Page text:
There is no doubt that after the tribulations of 2020, there will be a shift in the way we travel. While business travelers are keen to get off Zoom and back out on the road, there will be some anxiety around certain aspects of air travel as we continue to tackle the coronavirus. As we start to take to the skies again, airlines are adjusting their approach to soothe clients' concerns and win back business. So what do business travelers want from airlines, and what changes are airlines making to revolutionize our experience with air travel?
Now that the substantial health benefits to reduced contact have been made viscerally apparent, we will likely see measures expand in new and interesting ways. Airlines are reimagining both our movements through the airport and our in-flight experience to help reduce the number of contact points.
From self-scan check-in to facial recognition for boarding, there are many ways the amount of contact will decrease. On-board magazines might move from seatback pockets to our mobile devices alongside options to get assistance without touching the button overhead.
After more than a year of uncertainty,
travel policies for corporate employeeswill likely make flexible booking rates non-negotiable for their teams, and leisure travelers will also opt for arrangements with more generous canceling policies. Luckily as we will see, as restrictions lift, airlines are continuing to be innovative on flexible fares.
The good news for corporate travelers is that a lot of this regeneration has business travelers in mind. Whether it's increased flexibility on fares, lounge passes, or complimentary Wi-Fi, airlines are getting creative with the extras they offer to win back business travelers.
Many airlines also pair their loyalty programs with credit card companies to offer travelers more opportunities to rack up points. However, for years frequent flyers have been left disappointed by complicated tier structures and the time scales provided to spend points earned by years of loyal custom. As they feel the pinch from the pandemic, many airlines are removing the red tape and extending the period clients have to spend their accrued miles to encourage travelers back.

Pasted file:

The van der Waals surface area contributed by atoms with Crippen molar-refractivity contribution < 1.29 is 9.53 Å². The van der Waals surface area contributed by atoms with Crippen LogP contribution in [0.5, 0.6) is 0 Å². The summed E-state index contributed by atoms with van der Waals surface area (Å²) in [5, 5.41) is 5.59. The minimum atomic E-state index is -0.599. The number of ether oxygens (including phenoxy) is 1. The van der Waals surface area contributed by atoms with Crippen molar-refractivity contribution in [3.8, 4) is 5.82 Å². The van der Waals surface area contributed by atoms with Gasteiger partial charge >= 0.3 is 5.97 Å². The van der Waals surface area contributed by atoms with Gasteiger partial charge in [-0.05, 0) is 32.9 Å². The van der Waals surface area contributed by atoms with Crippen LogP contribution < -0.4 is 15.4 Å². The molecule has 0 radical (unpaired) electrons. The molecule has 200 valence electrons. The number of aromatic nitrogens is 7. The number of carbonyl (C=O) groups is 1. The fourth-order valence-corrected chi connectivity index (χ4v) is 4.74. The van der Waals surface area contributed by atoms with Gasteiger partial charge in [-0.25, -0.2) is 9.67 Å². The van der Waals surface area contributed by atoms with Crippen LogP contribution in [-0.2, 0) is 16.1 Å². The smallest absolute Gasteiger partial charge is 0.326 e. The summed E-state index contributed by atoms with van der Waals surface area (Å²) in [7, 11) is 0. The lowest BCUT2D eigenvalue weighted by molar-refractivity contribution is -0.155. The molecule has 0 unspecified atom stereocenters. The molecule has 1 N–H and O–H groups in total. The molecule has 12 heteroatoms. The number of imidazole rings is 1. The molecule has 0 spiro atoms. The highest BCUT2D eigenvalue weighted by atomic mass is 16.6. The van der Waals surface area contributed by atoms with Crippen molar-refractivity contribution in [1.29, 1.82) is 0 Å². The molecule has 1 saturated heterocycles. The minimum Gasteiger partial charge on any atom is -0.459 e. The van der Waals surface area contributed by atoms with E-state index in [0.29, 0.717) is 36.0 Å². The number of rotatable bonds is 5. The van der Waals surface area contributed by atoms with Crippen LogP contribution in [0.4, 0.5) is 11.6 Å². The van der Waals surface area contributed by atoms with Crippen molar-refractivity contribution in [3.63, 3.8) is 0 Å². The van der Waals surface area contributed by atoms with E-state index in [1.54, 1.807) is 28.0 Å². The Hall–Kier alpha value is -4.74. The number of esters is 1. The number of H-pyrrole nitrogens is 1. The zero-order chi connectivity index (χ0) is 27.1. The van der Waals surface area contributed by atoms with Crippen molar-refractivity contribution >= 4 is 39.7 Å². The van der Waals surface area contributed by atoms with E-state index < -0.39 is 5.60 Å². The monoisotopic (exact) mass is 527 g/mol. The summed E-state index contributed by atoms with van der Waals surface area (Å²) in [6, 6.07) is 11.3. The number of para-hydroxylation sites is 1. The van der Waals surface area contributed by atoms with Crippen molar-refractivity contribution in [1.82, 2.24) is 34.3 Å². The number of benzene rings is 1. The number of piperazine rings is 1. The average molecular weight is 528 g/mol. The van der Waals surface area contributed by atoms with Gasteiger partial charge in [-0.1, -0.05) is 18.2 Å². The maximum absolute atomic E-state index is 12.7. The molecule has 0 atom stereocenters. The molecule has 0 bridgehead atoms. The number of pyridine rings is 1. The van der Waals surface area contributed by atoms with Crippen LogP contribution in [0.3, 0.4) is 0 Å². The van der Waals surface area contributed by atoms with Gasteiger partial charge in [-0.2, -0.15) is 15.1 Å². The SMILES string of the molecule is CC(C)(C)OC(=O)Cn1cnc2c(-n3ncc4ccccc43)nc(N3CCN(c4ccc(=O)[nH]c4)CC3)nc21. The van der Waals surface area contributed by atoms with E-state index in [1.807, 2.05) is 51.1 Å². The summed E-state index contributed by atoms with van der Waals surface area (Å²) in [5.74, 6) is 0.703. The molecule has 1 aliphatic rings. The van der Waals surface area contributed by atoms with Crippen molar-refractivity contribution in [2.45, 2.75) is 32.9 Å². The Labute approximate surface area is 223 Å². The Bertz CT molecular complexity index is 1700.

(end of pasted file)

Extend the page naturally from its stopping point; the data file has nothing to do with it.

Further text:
The most generous and savvy airlines also give their club members extended cancellation policies on new bookings as another perk to thank them for their business.
It allows busy travelers to get ahead on emails, send out reports and check in with loved ones so they can hit the ground running when they land. If getting online costs a small fortune with one airline and comes complimentary with another, you can guess where business travelers will be spending their corporate travel budgets.
As business travel accounts for around 75% of profits generated, airlines would be foolish to disregard their needs. In recent years airlines have been getting more creative with their seat configurations. In business class, more airlines are moving to offer customers suite-style seating where corporate fliers can enjoy more privacy to work on potentially sensitive or confidential material.
Are you a frequent flier? What changes would you like to see airlines make in the coming years? Let us know in our